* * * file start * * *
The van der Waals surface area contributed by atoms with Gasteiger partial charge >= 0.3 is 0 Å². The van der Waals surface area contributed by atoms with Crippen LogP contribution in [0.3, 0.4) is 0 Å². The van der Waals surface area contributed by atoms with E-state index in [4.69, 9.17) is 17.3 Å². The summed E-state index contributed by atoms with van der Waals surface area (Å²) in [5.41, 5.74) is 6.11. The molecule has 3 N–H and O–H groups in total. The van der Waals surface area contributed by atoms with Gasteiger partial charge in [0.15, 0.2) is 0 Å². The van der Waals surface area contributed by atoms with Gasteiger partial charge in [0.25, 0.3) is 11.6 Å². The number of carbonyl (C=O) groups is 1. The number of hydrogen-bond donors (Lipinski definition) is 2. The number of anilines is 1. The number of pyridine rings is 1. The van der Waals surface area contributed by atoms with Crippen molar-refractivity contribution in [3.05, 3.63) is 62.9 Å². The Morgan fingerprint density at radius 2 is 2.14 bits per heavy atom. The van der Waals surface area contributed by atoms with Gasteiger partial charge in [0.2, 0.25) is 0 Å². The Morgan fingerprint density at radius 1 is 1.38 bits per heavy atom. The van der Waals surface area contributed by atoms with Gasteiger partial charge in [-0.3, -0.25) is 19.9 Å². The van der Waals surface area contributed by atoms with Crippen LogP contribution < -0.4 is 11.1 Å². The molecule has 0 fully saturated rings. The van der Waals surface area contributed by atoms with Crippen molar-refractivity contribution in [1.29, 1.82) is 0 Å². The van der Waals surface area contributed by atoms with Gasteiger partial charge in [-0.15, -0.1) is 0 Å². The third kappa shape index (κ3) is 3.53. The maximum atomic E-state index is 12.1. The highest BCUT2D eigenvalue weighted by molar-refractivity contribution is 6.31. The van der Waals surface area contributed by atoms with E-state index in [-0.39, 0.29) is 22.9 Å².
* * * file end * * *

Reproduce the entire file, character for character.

The van der Waals surface area contributed by atoms with Gasteiger partial charge >= 0.3 is 0 Å². The van der Waals surface area contributed by atoms with Crippen LogP contribution in [0.3, 0.4) is 0 Å². The van der Waals surface area contributed by atoms with E-state index in [4.69, 9.17) is 17.3 Å². The summed E-state index contributed by atoms with van der Waals surface area (Å²) in [5.41, 5.74) is 6.11. The molecule has 3 N–H and O–H groups in total. The van der Waals surface area contributed by atoms with Gasteiger partial charge in [0.15, 0.2) is 0 Å². The van der Waals surface area contributed by atoms with Gasteiger partial charge in [0.25, 0.3) is 11.6 Å². The number of carbonyl (C=O) groups is 1. The number of hydrogen-bond donors (Lipinski definition) is 2. The number of anilines is 1. The number of pyridine rings is 1. The van der Waals surface area contributed by atoms with Crippen molar-refractivity contribution in [3.05, 3.63) is 62.9 Å². The Morgan fingerprint density at radius 2 is 2.14 bits per heavy atom. The van der Waals surface area contributed by atoms with Gasteiger partial charge in [0.2, 0.25) is 0 Å². The Morgan fingerprint density at radius 1 is 1.38 bits per heavy atom. The van der Waals surface area contributed by atoms with Gasteiger partial charge in [-0.3, -0.25) is 19.9 Å². The van der Waals surface area contributed by atoms with Crippen LogP contribution < -0.4 is 11.1 Å². The molecule has 0 fully saturated rings. The van der Waals surface area contributed by atoms with Crippen molar-refractivity contribution in [1.29, 1.82) is 0 Å². The van der Waals surface area contributed by atoms with Gasteiger partial charge in [-0.15, -0.1) is 0 Å². The third kappa shape index (κ3) is 3.53. The maximum atomic E-state index is 12.1. The highest BCUT2D eigenvalue weighted by molar-refractivity contribution is 6.31. The van der Waals surface area contributed by atoms with E-state index in [-0.39, 0.29) is 22.9 Å².